Is there any governor who has served for four years, much less eight years, and is not a billionaire? Let him step forward and receive a medal of honour. Governors do not need long convoys; it is a bloody waste of scarce resources. What exactly do they spend security votes on? Some governors claim as much as N50 billion in eight years as security votes.
When it is time to have delegates for elections, governors ensure they also have their way so that their candidates emerge victorious, a tendency that breeds godfatherism. It does not matter whether the fight for relevance are for seats in the state or national assembly; governors always want to be in charge as they wave their “His Imperial Majesty” flag before us.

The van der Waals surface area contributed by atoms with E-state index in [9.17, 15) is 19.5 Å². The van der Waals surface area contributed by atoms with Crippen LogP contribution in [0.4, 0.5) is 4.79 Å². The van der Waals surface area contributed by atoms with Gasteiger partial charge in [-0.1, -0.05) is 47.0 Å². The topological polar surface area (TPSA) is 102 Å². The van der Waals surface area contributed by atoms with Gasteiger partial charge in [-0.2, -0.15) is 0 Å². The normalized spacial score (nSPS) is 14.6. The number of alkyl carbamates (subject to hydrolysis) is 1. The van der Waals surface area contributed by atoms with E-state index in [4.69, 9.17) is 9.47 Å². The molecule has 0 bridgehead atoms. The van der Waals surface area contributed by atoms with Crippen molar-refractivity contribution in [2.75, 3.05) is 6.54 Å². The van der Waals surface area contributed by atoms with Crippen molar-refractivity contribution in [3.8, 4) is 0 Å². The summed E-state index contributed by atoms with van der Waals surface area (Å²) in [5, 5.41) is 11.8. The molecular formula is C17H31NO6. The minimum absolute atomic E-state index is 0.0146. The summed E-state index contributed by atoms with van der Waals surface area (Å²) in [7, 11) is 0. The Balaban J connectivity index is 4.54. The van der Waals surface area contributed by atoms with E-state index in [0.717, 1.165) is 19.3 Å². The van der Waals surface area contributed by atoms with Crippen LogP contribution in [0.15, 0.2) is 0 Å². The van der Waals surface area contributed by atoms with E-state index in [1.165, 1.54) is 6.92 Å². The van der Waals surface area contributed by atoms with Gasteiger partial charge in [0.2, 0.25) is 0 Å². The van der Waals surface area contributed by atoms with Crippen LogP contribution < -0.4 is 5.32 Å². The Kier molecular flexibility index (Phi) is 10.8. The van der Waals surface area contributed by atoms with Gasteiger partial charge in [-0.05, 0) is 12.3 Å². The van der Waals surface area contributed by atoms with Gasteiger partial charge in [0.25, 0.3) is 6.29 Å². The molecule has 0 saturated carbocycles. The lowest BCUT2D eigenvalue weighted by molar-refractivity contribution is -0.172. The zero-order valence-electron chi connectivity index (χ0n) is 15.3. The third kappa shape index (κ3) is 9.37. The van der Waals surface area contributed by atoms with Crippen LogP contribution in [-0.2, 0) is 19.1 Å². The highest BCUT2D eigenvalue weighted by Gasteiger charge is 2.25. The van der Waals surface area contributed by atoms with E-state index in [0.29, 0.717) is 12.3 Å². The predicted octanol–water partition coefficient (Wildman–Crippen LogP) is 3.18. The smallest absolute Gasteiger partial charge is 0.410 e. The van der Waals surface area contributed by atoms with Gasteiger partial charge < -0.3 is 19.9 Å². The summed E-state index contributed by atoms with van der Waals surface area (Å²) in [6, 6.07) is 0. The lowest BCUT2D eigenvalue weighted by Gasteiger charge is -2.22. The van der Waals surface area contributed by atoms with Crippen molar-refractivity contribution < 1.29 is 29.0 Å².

The outcome from our experience is usually two parallel primaries with two sets of candidates vying for the same seat in the same election. Governors have cheerleaders, die-hard supporters and sympathisers who do their bidding to survive – it is always a matter of cash.
Is there anything new under the sun about how council elections are conducted? Well, you can be sure such elections are conducted only when their excellences want the exercise to hold.
State governors have also been put to task by President Buhari over how local government funds are diverted but some of them have come out to deny any wrongdoing.
All attempts to ensure that local councils are paid directly from the federation account have been rebuffed by governors for reasons best known to them. What has become clear is that local government executives are politicians who serve at the pleasure of their governors and they are happy to receive handouts which are also shared by councillors with nothing left to provide community service.